Date: Jun 6 | Time: 12:00pm to 01:30pm | Location: SWING 205
Chair/Président/Présidente : Carmen J. Ho (University of Guelph)
Discussant/Commentateur/Commentatrice : Philippe Martin (Université d'Ottawa)
The Politics of Redistribution: A Comparison of Social Protection Policies in China and India: Carmen Jacqueline Ho (University of Guelph), Daniel Béland (McGill University), Dragana Bodruzic (University of Toronto), Shih-Jiun Shi (National Taiwan University) Abstract: An established body of research shows that democratic political regimes are more responsive to their citizens than their authoritarian counterparts (Boix, 2003; Haggard and Kaufman, 2008; Huber, Mustilo, and Stephens, 2008; Lake and Baum, 2001; Meltzer and Richard, 1981; McGuire, 2010; Wong, 2006). Yet China, an authoritarian regime, has introduced more comprehensive social welfare policies than India, a democratic regime. This paper compares China’s Minimum Living Standard Scheme to India’s Mahatma Gandhi National Rural Employment Guarantee to explain why an authoritarian regime distributes more to its poor. We introduce an analytical framework that highlights two factors – bureaucratic structures and state-society relations – to explain countries’ diverging policies. Our paper shows how China’s centralized, top-down bureaucracy has been able to push through social welfare policies, while India’s decentralized, fragmented bureaucracy faces hurdles doing so. In addition, we argue that the extent to which the rights-based approach allows citizens to make claims on the state helps to explain policy variation. This study deepens the theoretical literature on the welfare state by elaborating on the political dynamics that drive social policy development in the global south. Moreover, China and India make up more than a third of the world’s population. Understanding how China has expanded its social protection programs, while India has lagged behind, has implications for the well-being of millions of people.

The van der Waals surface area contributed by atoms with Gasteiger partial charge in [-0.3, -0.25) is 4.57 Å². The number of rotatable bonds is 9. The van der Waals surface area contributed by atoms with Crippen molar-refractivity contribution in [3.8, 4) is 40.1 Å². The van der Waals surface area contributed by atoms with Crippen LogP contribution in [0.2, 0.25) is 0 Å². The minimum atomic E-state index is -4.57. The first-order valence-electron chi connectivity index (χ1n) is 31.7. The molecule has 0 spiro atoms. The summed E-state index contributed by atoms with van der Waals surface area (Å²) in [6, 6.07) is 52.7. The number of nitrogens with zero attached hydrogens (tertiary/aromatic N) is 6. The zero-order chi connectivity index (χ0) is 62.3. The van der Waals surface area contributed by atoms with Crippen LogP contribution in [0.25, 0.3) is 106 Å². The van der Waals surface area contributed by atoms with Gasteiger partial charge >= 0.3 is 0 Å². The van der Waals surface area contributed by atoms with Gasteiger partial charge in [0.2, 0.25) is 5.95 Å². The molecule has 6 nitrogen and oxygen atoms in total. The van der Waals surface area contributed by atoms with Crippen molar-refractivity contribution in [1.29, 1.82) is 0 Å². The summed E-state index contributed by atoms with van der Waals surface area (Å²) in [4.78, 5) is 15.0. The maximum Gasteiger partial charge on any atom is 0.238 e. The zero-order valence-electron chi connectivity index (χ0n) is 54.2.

Authoritarian Containment and the Contracting out of Social Welfare Delivery to NGOs in China: Philippe Martin (University of Ottawa) Abstract: The most recent phase in China’s welfare reforms entails the spread of the contracting out approach, whereby local governments at the municipal level and below rely on NGOs for social welfare delivery. Pioneered in major cities such as Shanghai and Shenzhen, the outsourcing of public services became national policy in 2013. Local governments are now required to purchase services from NGOs and so-called nonprofit incubators have also been set up in several cities to promote capacity building for the contracting out of social services to NGOs. Meanwhile, changes in the regulatory landscape for Chinese NGOs have altered their registration requirements and management. The Chinese government has invested massively in social organizations, while promoting a public discourse that emphasizes the importance of government-NGO collaboration. Although governmental contracting out of welfare services to NGOs is relatively common in post-industrial countries, it represents a new endeavour in China. Why and how would a single-party authoritarian regime increase the provision of public services by encouraging the development of a growing and increasingly professional nonprofit sector? Based on a qualitative research design that combines several months of fieldwork in China with documentary research, this paper argues that the contracting out approach represents a strategy of institutional containment aimed at maintaining social stability and shaping linkages between the non-profit sphere and party-state actors, while containing the political pluralization potential of the former.
Different Governments Similar Incentives: Youth Activation Partisan Preferences in Denmark, France and the United Kingdom: Shannon Dinan (Université de Montréal) Abstract: The rise in youth unemployment following the financial crisis has prompted many countries to adopt youth activation policies. But evidence from recent analyses does not show a concomitant increase in spending. Instead, general activation research points to convergence towards low-cost policies. This finding is unexpected given that needs between countries continue to vary.